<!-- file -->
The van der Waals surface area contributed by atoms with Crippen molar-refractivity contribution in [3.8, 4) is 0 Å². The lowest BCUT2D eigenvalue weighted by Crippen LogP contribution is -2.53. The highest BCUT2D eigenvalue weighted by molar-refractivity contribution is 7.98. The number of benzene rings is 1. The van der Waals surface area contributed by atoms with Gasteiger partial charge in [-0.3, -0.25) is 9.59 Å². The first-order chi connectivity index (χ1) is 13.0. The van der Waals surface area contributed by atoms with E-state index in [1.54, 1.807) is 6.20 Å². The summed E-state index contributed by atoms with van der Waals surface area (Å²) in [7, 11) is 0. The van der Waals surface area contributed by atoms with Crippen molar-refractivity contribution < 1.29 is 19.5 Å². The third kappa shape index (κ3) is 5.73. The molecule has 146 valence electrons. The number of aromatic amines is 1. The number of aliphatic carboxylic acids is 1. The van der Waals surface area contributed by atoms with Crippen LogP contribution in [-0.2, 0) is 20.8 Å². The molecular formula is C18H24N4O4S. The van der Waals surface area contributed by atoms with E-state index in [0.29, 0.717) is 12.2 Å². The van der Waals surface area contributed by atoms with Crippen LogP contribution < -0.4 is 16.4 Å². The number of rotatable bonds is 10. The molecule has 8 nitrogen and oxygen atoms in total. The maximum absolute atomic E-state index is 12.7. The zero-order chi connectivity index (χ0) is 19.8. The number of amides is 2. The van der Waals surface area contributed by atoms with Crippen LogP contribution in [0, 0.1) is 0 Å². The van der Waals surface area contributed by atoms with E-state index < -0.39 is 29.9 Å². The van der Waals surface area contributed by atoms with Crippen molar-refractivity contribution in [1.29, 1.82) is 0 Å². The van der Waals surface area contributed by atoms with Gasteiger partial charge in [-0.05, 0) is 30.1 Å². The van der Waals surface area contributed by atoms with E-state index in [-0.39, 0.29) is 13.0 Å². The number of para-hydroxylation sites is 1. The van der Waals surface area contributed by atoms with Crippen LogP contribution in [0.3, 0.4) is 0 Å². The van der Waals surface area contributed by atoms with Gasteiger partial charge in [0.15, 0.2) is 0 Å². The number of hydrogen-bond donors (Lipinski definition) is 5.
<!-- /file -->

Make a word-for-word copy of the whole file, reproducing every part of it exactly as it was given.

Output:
The van der Waals surface area contributed by atoms with Crippen molar-refractivity contribution in [3.8, 4) is 0 Å². The lowest BCUT2D eigenvalue weighted by Crippen LogP contribution is -2.53. The highest BCUT2D eigenvalue weighted by molar-refractivity contribution is 7.98. The number of benzene rings is 1. The van der Waals surface area contributed by atoms with Gasteiger partial charge in [-0.3, -0.25) is 9.59 Å². The first-order chi connectivity index (χ1) is 13.0. The van der Waals surface area contributed by atoms with E-state index in [1.54, 1.807) is 6.20 Å². The summed E-state index contributed by atoms with van der Waals surface area (Å²) in [7, 11) is 0. The van der Waals surface area contributed by atoms with Crippen molar-refractivity contribution < 1.29 is 19.5 Å². The third kappa shape index (κ3) is 5.73. The molecule has 146 valence electrons. The number of aromatic amines is 1. The number of aliphatic carboxylic acids is 1. The van der Waals surface area contributed by atoms with Crippen LogP contribution in [-0.2, 0) is 20.8 Å². The molecular formula is C18H24N4O4S. The van der Waals surface area contributed by atoms with E-state index in [0.29, 0.717) is 12.2 Å². The van der Waals surface area contributed by atoms with Crippen LogP contribution < -0.4 is 16.4 Å². The number of rotatable bonds is 10. The molecule has 8 nitrogen and oxygen atoms in total. The maximum absolute atomic E-state index is 12.7. The zero-order chi connectivity index (χ0) is 19.8. The number of amides is 2. The van der Waals surface area contributed by atoms with Crippen LogP contribution in [0, 0.1) is 0 Å². The van der Waals surface area contributed by atoms with E-state index < -0.39 is 29.9 Å². The van der Waals surface area contributed by atoms with Crippen molar-refractivity contribution in [1.29, 1.82) is 0 Å². The van der Waals surface area contributed by atoms with Gasteiger partial charge in [-0.05, 0) is 30.1 Å². The van der Waals surface area contributed by atoms with E-state index in [-0.39, 0.29) is 13.0 Å². The number of para-hydroxylation sites is 1. The van der Waals surface area contributed by atoms with Crippen LogP contribution in [0.3, 0.4) is 0 Å². The van der Waals surface area contributed by atoms with Gasteiger partial charge in [0.15, 0.2) is 0 Å². The number of hydrogen-bond donors (Lipinski definition) is 5.